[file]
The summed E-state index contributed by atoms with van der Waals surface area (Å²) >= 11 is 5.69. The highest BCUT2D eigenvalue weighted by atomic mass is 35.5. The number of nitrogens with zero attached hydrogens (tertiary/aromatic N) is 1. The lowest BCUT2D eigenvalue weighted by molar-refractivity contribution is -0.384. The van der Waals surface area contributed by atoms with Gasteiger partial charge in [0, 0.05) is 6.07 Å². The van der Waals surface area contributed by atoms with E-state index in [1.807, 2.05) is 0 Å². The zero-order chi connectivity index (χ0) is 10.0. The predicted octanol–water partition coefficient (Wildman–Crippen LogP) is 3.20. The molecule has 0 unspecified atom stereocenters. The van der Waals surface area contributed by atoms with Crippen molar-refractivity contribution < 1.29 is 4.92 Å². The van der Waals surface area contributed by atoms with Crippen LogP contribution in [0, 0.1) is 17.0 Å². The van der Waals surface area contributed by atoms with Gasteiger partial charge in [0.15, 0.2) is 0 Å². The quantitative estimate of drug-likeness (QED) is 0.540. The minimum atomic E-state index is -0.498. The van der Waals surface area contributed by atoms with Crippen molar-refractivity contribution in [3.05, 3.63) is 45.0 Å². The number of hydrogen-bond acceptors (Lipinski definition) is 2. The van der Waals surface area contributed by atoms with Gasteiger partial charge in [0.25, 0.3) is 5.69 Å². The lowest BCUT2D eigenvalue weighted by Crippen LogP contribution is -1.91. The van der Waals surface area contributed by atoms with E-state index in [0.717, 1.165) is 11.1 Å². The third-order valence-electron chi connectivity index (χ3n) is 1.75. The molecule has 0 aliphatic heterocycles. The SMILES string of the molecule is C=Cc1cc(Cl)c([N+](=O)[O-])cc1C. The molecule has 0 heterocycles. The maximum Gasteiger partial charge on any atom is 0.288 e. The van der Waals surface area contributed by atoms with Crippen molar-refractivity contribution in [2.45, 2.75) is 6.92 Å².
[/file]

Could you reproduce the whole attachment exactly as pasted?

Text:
The summed E-state index contributed by atoms with van der Waals surface area (Å²) >= 11 is 5.69. The highest BCUT2D eigenvalue weighted by atomic mass is 35.5. The number of nitrogens with zero attached hydrogens (tertiary/aromatic N) is 1. The lowest BCUT2D eigenvalue weighted by molar-refractivity contribution is -0.384. The van der Waals surface area contributed by atoms with Gasteiger partial charge in [0, 0.05) is 6.07 Å². The van der Waals surface area contributed by atoms with E-state index in [1.807, 2.05) is 0 Å². The zero-order chi connectivity index (χ0) is 10.0. The predicted octanol–water partition coefficient (Wildman–Crippen LogP) is 3.20. The molecule has 0 unspecified atom stereocenters. The van der Waals surface area contributed by atoms with Crippen molar-refractivity contribution < 1.29 is 4.92 Å². The van der Waals surface area contributed by atoms with Crippen LogP contribution in [0, 0.1) is 17.0 Å². The van der Waals surface area contributed by atoms with Gasteiger partial charge in [0.15, 0.2) is 0 Å². The quantitative estimate of drug-likeness (QED) is 0.540. The minimum atomic E-state index is -0.498. The van der Waals surface area contributed by atoms with Crippen molar-refractivity contribution in [3.05, 3.63) is 45.0 Å². The number of hydrogen-bond acceptors (Lipinski definition) is 2. The van der Waals surface area contributed by atoms with Gasteiger partial charge in [0.25, 0.3) is 5.69 Å². The lowest BCUT2D eigenvalue weighted by Crippen LogP contribution is -1.91. The van der Waals surface area contributed by atoms with E-state index in [0.717, 1.165) is 11.1 Å². The third-order valence-electron chi connectivity index (χ3n) is 1.75. The molecule has 0 aliphatic heterocycles. The SMILES string of the molecule is C=Cc1cc(Cl)c([N+](=O)[O-])cc1C. The molecule has 0 heterocycles. The maximum Gasteiger partial charge on any atom is 0.288 e. The van der Waals surface area contributed by atoms with Crippen molar-refractivity contribution in [2.45, 2.75) is 6.92 Å².